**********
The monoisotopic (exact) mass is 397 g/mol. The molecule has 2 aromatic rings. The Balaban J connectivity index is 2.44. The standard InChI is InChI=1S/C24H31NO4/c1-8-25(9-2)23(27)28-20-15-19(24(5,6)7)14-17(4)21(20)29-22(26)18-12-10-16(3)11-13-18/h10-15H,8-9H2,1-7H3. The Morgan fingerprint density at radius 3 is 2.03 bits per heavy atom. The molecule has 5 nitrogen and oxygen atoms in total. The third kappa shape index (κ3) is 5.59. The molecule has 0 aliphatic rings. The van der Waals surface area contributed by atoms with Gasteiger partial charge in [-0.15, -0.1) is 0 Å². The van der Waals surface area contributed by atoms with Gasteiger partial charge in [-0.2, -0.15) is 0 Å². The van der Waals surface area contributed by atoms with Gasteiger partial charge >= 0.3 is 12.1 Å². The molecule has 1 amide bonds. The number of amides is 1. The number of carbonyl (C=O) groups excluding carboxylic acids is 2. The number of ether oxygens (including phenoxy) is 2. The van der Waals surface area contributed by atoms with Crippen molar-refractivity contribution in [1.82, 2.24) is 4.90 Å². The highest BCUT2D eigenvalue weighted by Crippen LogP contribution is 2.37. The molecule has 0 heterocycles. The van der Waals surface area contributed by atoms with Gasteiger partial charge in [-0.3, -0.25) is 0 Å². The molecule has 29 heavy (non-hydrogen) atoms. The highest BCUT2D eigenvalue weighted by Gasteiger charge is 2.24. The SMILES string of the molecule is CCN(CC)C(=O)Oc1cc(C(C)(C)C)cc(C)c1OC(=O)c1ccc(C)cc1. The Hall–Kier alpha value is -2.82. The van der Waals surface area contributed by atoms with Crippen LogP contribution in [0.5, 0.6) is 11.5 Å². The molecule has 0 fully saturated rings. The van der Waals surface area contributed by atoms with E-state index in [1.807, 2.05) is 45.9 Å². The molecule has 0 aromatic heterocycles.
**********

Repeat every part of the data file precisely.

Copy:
The monoisotopic (exact) mass is 397 g/mol. The molecule has 2 aromatic rings. The Balaban J connectivity index is 2.44. The standard InChI is InChI=1S/C24H31NO4/c1-8-25(9-2)23(27)28-20-15-19(24(5,6)7)14-17(4)21(20)29-22(26)18-12-10-16(3)11-13-18/h10-15H,8-9H2,1-7H3. The Morgan fingerprint density at radius 3 is 2.03 bits per heavy atom. The molecule has 5 nitrogen and oxygen atoms in total. The third kappa shape index (κ3) is 5.59. The molecule has 0 aliphatic rings. The van der Waals surface area contributed by atoms with Gasteiger partial charge in [-0.15, -0.1) is 0 Å². The van der Waals surface area contributed by atoms with Gasteiger partial charge in [-0.2, -0.15) is 0 Å². The van der Waals surface area contributed by atoms with Gasteiger partial charge >= 0.3 is 12.1 Å². The molecule has 1 amide bonds. The number of amides is 1. The number of carbonyl (C=O) groups excluding carboxylic acids is 2. The number of ether oxygens (including phenoxy) is 2. The van der Waals surface area contributed by atoms with Crippen molar-refractivity contribution in [1.82, 2.24) is 4.90 Å². The highest BCUT2D eigenvalue weighted by Crippen LogP contribution is 2.37. The molecule has 0 heterocycles. The van der Waals surface area contributed by atoms with Gasteiger partial charge in [-0.3, -0.25) is 0 Å². The molecule has 29 heavy (non-hydrogen) atoms. The highest BCUT2D eigenvalue weighted by Gasteiger charge is 2.24. The SMILES string of the molecule is CCN(CC)C(=O)Oc1cc(C(C)(C)C)cc(C)c1OC(=O)c1ccc(C)cc1. The Hall–Kier alpha value is -2.82. The van der Waals surface area contributed by atoms with Crippen LogP contribution in [0.5, 0.6) is 11.5 Å². The molecule has 0 fully saturated rings. The van der Waals surface area contributed by atoms with E-state index in [1.807, 2.05) is 45.9 Å². The molecule has 0 aromatic heterocycles.